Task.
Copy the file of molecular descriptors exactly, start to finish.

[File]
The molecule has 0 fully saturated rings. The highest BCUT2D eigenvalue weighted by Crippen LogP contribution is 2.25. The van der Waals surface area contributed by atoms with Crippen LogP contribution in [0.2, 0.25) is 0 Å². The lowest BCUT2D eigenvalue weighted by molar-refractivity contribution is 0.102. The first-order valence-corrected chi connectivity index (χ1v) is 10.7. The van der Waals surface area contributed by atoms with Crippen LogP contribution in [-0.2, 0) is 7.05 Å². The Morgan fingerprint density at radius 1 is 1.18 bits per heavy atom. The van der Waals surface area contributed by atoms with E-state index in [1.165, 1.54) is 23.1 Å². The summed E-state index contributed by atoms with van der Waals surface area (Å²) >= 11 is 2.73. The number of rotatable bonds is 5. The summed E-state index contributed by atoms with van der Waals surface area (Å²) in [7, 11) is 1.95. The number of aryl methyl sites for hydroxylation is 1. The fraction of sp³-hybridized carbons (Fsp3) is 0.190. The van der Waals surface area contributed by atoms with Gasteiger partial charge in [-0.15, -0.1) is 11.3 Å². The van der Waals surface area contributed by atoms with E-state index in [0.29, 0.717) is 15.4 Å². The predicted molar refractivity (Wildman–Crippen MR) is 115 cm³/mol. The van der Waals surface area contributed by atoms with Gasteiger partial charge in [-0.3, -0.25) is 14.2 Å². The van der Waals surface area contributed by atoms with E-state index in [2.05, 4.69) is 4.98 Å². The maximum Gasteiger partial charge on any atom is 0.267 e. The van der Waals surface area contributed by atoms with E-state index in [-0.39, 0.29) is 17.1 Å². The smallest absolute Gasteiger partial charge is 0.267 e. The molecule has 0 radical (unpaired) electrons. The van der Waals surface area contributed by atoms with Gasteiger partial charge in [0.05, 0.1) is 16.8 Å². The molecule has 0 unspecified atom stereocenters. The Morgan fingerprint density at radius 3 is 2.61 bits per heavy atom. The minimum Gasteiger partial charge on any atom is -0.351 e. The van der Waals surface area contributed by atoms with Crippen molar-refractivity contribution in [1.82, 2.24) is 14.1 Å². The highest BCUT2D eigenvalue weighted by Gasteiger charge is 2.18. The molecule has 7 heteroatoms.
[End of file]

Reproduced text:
The molecule has 0 fully saturated rings. The highest BCUT2D eigenvalue weighted by Crippen LogP contribution is 2.25. The van der Waals surface area contributed by atoms with Crippen LogP contribution in [0.2, 0.25) is 0 Å². The lowest BCUT2D eigenvalue weighted by molar-refractivity contribution is 0.102. The first-order valence-corrected chi connectivity index (χ1v) is 10.7. The van der Waals surface area contributed by atoms with Crippen LogP contribution in [-0.2, 0) is 7.05 Å². The Morgan fingerprint density at radius 1 is 1.18 bits per heavy atom. The van der Waals surface area contributed by atoms with E-state index in [1.165, 1.54) is 23.1 Å². The summed E-state index contributed by atoms with van der Waals surface area (Å²) >= 11 is 2.73. The number of rotatable bonds is 5. The summed E-state index contributed by atoms with van der Waals surface area (Å²) in [7, 11) is 1.95. The number of aryl methyl sites for hydroxylation is 1. The fraction of sp³-hybridized carbons (Fsp3) is 0.190. The van der Waals surface area contributed by atoms with Gasteiger partial charge in [-0.15, -0.1) is 11.3 Å². The van der Waals surface area contributed by atoms with E-state index in [0.29, 0.717) is 15.4 Å². The predicted molar refractivity (Wildman–Crippen MR) is 115 cm³/mol. The van der Waals surface area contributed by atoms with Gasteiger partial charge in [-0.3, -0.25) is 14.2 Å². The van der Waals surface area contributed by atoms with E-state index in [2.05, 4.69) is 4.98 Å². The maximum Gasteiger partial charge on any atom is 0.267 e. The van der Waals surface area contributed by atoms with E-state index in [-0.39, 0.29) is 17.1 Å². The smallest absolute Gasteiger partial charge is 0.267 e. The molecule has 0 radical (unpaired) electrons. The van der Waals surface area contributed by atoms with Gasteiger partial charge in [0.05, 0.1) is 16.8 Å². The molecule has 0 unspecified atom stereocenters. The Morgan fingerprint density at radius 3 is 2.61 bits per heavy atom. The minimum Gasteiger partial charge on any atom is -0.351 e. The van der Waals surface area contributed by atoms with Crippen molar-refractivity contribution in [1.82, 2.24) is 14.1 Å². The highest BCUT2D eigenvalue weighted by Gasteiger charge is 2.18. The molecule has 7 heteroatoms.